I was honored to write a guest post for Boomercafe.com, the digital magazine for baby boomers with active lifestyles and youthful spirits.
Writer and baby boomer Eric Mondschein – who lives in the Adirondack Mountains of upstate New York – has found a way to collect his memories and hold onto them. How? By writing a book about them. And now, he has written a short piece about the process for BoomerCafé, explaining that memories, like his, help to shape who we are and who we may become.
Isn’t it interesting that when our minds wander, we tend to remember things that we as baby boomers have long forgotten? Some of those memories bring laughs, others draw tears, and a few do a little of both.
Recently while sitting at the dining room table, I recalled where I had shared Sunday dinners with my family growing up. But as I sat at the table, I realized that the room was dark, and the other three chairs had been tilted forward, unused. And it was then that I remembered that I was alone. You see, my mom, dad, and younger brother have all passed on before me. They are exploring new worlds and I have been left behind. Heck, even my dog is gone.
It was that realization, those memories, which provided the impetus for me to write Life at 12 College Road. The book is a collection of thirty-three “real life” short stories that, when taken as a whole, paint a mosaic of a time and place both familiar and distant. Although they fit together, each piece of the mosaic can be viewed and enjoyed on its own, and each provides a different glimpse into the world of growing up in 1950s and 60s America.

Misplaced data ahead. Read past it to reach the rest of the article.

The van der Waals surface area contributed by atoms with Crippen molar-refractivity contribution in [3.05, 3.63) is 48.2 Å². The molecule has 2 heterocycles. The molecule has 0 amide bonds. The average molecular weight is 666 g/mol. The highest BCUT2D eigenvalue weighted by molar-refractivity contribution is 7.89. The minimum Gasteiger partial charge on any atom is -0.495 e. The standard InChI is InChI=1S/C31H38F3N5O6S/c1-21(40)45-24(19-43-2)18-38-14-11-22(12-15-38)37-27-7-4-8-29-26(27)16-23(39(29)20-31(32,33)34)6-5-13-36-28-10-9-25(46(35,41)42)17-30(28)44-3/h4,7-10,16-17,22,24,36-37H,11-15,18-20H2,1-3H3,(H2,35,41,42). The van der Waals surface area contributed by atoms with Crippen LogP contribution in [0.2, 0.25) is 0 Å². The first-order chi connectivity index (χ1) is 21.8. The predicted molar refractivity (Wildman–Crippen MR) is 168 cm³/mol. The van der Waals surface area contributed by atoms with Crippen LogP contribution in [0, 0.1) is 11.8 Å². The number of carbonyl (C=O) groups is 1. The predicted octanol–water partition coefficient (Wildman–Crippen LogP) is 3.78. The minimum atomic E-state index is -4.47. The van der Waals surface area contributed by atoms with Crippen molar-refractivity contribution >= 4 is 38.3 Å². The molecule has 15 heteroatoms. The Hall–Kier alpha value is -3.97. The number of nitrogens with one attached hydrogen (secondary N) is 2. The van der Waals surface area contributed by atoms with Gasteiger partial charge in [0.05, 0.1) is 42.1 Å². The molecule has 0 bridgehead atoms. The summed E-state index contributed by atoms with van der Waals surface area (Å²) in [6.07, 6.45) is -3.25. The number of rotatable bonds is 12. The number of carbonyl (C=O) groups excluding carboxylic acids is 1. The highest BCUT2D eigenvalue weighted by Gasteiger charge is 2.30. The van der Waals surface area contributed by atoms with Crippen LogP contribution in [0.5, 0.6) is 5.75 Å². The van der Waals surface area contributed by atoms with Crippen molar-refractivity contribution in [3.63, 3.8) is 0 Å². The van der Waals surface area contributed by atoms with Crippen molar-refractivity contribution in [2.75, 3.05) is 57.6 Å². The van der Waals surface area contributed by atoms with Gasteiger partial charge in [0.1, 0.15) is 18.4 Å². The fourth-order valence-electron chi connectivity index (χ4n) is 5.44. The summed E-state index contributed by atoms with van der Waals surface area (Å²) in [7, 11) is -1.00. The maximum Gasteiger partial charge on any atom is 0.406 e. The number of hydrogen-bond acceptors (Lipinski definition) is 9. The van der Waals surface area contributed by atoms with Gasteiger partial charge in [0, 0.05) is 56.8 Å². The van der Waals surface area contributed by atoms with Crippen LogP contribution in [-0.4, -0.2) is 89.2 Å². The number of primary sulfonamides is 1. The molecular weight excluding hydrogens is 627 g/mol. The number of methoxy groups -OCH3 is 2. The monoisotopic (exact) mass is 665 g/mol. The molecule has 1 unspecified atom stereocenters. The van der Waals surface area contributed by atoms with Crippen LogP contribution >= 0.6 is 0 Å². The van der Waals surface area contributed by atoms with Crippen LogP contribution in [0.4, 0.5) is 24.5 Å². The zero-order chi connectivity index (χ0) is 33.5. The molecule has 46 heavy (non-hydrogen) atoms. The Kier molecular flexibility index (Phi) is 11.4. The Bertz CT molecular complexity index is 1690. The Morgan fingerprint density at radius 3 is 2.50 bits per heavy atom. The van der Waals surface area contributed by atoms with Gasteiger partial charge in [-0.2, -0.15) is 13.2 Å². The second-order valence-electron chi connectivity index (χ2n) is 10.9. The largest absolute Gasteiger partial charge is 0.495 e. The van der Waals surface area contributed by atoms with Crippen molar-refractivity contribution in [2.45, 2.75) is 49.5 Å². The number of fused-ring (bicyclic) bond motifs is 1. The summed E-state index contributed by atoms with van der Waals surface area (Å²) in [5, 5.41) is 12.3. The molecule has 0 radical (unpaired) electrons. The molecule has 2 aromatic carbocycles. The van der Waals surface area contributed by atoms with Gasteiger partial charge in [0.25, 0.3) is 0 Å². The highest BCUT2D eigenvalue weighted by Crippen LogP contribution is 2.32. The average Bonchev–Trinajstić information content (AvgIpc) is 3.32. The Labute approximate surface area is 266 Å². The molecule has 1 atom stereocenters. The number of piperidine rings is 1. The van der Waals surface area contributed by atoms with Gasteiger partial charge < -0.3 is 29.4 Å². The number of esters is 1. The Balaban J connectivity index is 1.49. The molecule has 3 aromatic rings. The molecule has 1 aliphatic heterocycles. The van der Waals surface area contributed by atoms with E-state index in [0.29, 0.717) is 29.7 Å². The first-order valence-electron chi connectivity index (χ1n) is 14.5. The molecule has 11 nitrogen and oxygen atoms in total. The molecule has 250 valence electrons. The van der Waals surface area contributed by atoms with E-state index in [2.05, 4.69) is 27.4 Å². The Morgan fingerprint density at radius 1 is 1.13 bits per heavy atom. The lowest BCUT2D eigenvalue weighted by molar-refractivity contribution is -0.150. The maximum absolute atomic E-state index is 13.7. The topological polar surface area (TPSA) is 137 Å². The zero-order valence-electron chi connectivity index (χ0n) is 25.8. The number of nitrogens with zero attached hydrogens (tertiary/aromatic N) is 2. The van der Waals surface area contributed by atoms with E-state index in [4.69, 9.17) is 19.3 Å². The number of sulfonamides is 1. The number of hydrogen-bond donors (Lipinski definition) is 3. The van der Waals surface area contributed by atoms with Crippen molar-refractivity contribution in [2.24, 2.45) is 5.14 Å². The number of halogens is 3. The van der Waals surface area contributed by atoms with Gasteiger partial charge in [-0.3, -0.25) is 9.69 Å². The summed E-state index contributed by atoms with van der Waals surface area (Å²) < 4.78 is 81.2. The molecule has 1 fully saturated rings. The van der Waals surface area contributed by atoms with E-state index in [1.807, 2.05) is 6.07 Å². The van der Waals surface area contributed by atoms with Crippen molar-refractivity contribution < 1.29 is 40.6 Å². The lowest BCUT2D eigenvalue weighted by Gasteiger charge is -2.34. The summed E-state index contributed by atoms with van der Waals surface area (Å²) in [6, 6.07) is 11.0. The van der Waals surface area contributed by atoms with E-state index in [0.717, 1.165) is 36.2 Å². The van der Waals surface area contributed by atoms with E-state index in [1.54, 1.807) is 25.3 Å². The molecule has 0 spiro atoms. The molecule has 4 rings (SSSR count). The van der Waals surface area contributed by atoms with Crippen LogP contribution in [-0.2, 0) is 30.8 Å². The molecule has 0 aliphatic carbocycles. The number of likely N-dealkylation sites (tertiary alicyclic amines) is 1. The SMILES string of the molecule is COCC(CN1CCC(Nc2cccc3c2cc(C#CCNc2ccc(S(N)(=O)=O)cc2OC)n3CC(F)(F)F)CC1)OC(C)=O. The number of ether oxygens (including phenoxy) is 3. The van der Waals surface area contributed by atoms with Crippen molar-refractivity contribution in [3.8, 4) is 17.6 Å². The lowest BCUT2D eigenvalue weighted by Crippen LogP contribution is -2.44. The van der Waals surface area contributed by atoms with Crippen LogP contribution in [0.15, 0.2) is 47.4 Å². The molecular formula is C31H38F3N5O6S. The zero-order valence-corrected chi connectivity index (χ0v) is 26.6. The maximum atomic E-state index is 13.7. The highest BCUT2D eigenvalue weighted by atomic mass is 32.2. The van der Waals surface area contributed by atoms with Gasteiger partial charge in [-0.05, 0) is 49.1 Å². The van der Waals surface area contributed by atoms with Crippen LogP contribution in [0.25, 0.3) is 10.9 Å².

[Short story writer Eric Mondschein’s latest book, Life at 12 College Road, is now available at Amazon.com.]
While reflecting upon my past to write the book, I found that it was not the major earth-shattering events that were truly significant for me. Rather, it was the small things, many long-forgotten until recently, that deeply and indelibly touched me. Sure, some of the memories involve fire trucks, police cars, and hospital visits. But most do not. And if their retelling can help you to connect with similar moments from your own life, well, that is special. We are unquestionably unique, and yet surprisingly similar. And our everyday lives are more important than we may know.
Through this writing experience, I have also come to recognize that even in the solitude of writing, we are not really alone. Our memories of loved ones, friends, and those we admire are always with us, some nearer to the surface of sentience than others, but they are there nonetheless.
And if we take the time to listen, they have much to offer.
So, get yourself a cup of coffee or tea, sit back, and get comfortable. Join me for a journey down memory lane, where laughter mingleswith tears, sorrow turns to joy, and loss almost becomes bearable.
And, then, sit down at your computer or with pad and pen if you prefer… and write your own memories.